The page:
The one who tells the story can matter more than the story itself. Suppose I wrote the following:
ITH SWEAT on my brow, I began the final piece on my jury program: a Concerto by Ludwig Van Beethoven. Approaching the recapitulation, I saw one judge raise a hand, saying simply: “Enough.” I stopped playing and knew my career was over.
Pretty dramatic, huh? And every word is true … but there’s one problem: it’s false. But if it’s false, how can every word be true? The author (in this case, myself) is guilty of sensationalism. For example, it’s true they stopped me before the Recap … but they always stop students before the Recap. (In a Classical Concerto, the Recap is the same basic music, transposed to a different key.) It’s true my “career” was over, but that’s because I’d made a decision to switch majors, so this was my last piano jury. And, yes, I was sweating like crazy, mainly because (Uh oh!) I hadn’t memorized the Recap of the Beethoven, since the judges normally stop you before the Recap. Still, just knowing they might ask for the Recap made me nervous. If they did, I was in big trouble.
SENSATIONALISM IS THE SCOURGE of our age. Just look at the reporting on Pope Francis, which has been inaccurate to the point of absurdity. The unqualified journalists who try to “make sense” of what’s happening are totally clueless about even the most basic facts. I’ve been taking a lot of screenshots of the nonsense so I’ll have a record of it forever.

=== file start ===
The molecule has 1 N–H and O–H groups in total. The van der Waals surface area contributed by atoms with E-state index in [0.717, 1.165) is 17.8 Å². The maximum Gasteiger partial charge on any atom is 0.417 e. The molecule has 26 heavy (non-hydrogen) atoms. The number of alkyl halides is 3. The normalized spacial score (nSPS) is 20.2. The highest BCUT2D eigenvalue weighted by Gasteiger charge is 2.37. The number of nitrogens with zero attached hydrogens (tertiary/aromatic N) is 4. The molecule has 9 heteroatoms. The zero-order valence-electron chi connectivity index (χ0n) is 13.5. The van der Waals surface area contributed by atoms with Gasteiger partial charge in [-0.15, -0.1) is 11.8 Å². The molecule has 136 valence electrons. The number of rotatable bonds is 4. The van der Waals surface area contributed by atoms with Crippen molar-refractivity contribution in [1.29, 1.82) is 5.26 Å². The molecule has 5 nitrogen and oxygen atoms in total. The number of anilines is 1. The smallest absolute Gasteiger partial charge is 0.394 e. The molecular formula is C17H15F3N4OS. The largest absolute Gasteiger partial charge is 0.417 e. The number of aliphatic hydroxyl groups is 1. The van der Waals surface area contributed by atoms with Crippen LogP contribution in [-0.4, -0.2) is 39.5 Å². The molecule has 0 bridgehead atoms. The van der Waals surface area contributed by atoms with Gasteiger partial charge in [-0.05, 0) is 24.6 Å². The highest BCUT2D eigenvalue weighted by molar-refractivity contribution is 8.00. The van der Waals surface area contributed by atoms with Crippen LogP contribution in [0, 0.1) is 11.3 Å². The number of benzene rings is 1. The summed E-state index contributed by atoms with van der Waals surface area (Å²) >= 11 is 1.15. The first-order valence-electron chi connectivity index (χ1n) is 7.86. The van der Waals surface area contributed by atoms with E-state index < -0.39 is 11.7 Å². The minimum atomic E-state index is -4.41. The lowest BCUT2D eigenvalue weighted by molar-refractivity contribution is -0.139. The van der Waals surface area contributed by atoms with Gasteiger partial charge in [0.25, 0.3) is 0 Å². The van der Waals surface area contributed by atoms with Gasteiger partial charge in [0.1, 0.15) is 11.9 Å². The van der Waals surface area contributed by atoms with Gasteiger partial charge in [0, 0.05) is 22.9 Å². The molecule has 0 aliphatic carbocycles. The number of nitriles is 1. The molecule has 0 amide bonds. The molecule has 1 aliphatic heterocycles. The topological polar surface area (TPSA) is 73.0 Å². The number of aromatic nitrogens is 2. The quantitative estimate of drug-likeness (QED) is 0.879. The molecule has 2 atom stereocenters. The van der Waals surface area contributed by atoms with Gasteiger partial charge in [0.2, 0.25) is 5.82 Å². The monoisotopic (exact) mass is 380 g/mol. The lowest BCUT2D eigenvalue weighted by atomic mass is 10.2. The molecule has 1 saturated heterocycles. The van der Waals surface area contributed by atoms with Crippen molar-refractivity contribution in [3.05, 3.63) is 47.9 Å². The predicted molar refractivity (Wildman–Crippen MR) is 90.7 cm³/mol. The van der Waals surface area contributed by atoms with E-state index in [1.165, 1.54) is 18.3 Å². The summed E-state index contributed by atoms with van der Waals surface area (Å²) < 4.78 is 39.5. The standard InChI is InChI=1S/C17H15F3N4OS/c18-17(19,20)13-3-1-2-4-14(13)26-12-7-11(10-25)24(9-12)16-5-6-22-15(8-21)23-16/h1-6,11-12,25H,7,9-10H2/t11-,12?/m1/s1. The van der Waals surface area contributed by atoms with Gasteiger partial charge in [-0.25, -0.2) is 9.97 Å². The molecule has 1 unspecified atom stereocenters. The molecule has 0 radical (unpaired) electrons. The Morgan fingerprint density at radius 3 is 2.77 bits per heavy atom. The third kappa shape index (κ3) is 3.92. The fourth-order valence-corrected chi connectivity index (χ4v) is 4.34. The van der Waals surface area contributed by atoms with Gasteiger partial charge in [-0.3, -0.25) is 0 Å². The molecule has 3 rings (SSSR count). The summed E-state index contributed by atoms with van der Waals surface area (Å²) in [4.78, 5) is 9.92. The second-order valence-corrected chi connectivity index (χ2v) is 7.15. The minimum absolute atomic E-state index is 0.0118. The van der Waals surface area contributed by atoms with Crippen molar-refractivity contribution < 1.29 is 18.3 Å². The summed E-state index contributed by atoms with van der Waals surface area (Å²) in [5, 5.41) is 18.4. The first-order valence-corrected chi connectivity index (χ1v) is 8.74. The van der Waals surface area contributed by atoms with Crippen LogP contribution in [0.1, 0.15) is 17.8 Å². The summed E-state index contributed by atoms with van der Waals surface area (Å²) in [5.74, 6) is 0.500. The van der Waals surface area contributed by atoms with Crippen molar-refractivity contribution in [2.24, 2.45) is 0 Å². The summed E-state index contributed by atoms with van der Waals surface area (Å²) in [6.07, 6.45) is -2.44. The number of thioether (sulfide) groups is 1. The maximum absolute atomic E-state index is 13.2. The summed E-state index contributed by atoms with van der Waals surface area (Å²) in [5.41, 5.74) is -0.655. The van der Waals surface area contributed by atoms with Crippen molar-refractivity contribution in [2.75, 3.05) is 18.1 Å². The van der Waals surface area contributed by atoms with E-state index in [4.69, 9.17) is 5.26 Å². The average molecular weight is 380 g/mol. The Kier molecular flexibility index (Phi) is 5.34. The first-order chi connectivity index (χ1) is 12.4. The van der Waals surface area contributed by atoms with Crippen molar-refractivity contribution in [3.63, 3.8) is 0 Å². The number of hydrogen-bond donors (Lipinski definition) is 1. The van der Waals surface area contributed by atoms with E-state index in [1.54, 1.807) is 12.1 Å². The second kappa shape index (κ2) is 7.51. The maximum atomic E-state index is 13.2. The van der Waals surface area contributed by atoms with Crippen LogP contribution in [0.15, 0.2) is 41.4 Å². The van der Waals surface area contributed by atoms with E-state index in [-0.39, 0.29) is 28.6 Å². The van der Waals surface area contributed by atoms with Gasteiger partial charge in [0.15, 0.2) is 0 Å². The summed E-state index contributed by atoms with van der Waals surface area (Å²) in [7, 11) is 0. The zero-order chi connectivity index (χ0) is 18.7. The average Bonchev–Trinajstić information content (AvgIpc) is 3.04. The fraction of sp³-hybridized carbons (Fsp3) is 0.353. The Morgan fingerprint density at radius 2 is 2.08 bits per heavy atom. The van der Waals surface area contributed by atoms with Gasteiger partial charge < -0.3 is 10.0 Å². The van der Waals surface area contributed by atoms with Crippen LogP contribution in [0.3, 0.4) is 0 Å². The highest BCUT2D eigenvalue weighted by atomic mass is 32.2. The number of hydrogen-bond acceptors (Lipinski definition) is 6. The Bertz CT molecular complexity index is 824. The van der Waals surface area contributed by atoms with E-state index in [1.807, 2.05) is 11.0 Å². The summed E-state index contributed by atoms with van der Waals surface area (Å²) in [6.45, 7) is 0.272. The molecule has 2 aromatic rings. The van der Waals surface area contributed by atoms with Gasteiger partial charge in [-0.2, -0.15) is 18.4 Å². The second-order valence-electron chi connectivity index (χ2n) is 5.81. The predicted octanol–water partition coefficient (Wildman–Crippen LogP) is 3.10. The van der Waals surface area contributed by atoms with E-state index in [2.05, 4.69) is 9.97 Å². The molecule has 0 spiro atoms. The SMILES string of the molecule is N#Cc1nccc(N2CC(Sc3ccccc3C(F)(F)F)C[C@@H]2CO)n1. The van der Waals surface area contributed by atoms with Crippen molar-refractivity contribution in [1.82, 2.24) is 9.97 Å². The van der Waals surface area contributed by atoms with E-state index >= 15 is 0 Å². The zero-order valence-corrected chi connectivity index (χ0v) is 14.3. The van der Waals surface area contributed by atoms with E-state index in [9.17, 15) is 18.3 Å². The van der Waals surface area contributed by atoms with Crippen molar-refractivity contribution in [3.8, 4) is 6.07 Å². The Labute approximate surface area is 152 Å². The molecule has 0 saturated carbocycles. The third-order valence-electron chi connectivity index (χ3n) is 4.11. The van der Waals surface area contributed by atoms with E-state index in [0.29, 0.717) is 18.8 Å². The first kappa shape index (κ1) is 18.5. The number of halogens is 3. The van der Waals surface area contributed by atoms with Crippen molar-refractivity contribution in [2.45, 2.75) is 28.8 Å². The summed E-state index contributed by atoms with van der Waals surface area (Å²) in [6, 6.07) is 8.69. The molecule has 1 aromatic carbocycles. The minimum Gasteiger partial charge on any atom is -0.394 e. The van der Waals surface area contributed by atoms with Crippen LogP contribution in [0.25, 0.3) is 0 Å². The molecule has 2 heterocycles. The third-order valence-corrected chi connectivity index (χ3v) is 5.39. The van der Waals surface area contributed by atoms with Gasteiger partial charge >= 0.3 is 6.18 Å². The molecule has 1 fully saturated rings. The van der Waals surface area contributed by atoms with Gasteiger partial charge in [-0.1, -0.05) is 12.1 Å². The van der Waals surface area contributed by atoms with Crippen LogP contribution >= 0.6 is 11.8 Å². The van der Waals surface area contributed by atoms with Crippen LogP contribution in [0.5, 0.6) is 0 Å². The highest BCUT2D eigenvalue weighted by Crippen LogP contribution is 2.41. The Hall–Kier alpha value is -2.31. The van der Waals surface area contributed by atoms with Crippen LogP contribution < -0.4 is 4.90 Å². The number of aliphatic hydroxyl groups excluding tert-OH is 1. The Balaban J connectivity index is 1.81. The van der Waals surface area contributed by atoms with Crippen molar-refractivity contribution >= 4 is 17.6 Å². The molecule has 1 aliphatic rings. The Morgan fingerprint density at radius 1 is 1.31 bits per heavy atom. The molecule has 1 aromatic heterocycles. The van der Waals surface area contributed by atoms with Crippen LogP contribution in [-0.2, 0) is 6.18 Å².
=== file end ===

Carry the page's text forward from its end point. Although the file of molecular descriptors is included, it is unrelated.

I recently came across an article where Damian Thompson relates an event the same way the piccoluomini might. That is, his account is silly and uninformed to the point of absurdity. A famous concert pianist, Stephen Hough, tears apart the account here. Hough does a good job, so I won’t repeat everything he says. To make a long story short, it’s bizarre that both conductor and pianist were too lazy to discuss things like tempi beforehand, and it was not a “miracle” that Maria João Pires could play a piece she’d performed every year for the past eight years.
If you want to read about a real “miracle” of pianism, read this:
Notice the story is told by a witness who was himself a professional musician. There are similar stories about Hofmann, Gieseking, Rachmaninov, Horowitz, Gould, and many other great pianists. These are real pianistic “miracles,” not the nonsense related by Damian Thompson. [Please notice I am not saying Mr. Thompson is a bad person; but in this particular case, he got it wrong.]
SPEAKING OF SENSATIONALISTIC NONSENSE, the other day I mentioned The Monk’s Tale, which is a biography of Godfrey Diekmann. Perhaps I shouldn’t call it a biography; it’s more of a “hagiography.” Even though it’s written by a Catholic sister, I couldn’t find anything in the book which condemns or criticizes Diekmann’s troubling beliefs, such as his support for women’s ordination to the priesthood or his fanatical promotion of the “hootenanny Mass.” Reading The Monk’s Tale, one also gets the impression that the 1970s ICEL translation (with which Diekmann was quite involved) was the greatest, most wonderful thing of all time. However, folks like Godfrey Diekmann never anticipated the internet, which allows honest Catholics to see for themselves the truth. After all, in the 1970s, the official Latin texts were incredibly expensive and hard to come by, so many Catholics had no idea how inaccurate that first translation was.